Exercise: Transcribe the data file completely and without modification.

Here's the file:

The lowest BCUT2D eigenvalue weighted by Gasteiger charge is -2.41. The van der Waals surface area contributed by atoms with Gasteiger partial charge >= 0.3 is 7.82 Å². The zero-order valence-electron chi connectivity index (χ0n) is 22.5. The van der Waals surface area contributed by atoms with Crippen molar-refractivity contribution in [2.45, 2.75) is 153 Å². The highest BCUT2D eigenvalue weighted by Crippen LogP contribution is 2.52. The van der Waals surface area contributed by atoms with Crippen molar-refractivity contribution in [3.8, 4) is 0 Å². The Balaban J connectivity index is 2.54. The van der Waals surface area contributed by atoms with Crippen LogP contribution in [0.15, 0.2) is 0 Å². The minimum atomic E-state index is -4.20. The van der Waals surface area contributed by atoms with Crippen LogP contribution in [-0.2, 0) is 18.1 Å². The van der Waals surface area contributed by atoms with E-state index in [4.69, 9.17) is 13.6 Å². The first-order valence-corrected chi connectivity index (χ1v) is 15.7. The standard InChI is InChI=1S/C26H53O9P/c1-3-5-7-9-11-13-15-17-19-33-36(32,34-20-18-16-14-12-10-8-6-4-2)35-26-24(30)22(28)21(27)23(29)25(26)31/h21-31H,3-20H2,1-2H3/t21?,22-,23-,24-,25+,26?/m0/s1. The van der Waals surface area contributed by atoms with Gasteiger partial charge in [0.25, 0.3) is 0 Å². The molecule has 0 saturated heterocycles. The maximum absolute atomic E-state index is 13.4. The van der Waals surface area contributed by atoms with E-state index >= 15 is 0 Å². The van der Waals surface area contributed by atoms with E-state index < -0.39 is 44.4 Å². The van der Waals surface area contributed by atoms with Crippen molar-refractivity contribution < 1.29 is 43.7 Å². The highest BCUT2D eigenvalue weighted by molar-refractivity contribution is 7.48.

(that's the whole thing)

The lowest BCUT2D eigenvalue weighted by Gasteiger charge is -2.41. The van der Waals surface area contributed by atoms with Gasteiger partial charge >= 0.3 is 7.82 Å². The zero-order valence-electron chi connectivity index (χ0n) is 22.5. The van der Waals surface area contributed by atoms with Crippen molar-refractivity contribution in [2.45, 2.75) is 153 Å². The highest BCUT2D eigenvalue weighted by Crippen LogP contribution is 2.52. The van der Waals surface area contributed by atoms with Crippen molar-refractivity contribution in [3.8, 4) is 0 Å². The Balaban J connectivity index is 2.54. The van der Waals surface area contributed by atoms with Crippen LogP contribution in [0.15, 0.2) is 0 Å². The minimum atomic E-state index is -4.20. The van der Waals surface area contributed by atoms with Crippen LogP contribution in [-0.2, 0) is 18.1 Å². The van der Waals surface area contributed by atoms with E-state index in [4.69, 9.17) is 13.6 Å². The first-order valence-corrected chi connectivity index (χ1v) is 15.7. The standard InChI is InChI=1S/C26H53O9P/c1-3-5-7-9-11-13-15-17-19-33-36(32,34-20-18-16-14-12-10-8-6-4-2)35-26-24(30)22(28)21(27)23(29)25(26)31/h21-31H,3-20H2,1-2H3/t21?,22-,23-,24-,25+,26?/m0/s1. The van der Waals surface area contributed by atoms with Gasteiger partial charge in [0.25, 0.3) is 0 Å². The molecule has 0 saturated heterocycles. The maximum absolute atomic E-state index is 13.4. The van der Waals surface area contributed by atoms with E-state index >= 15 is 0 Å². The van der Waals surface area contributed by atoms with E-state index < -0.39 is 44.4 Å². The van der Waals surface area contributed by atoms with Crippen molar-refractivity contribution < 1.29 is 43.7 Å². The highest BCUT2D eigenvalue weighted by molar-refractivity contribution is 7.48.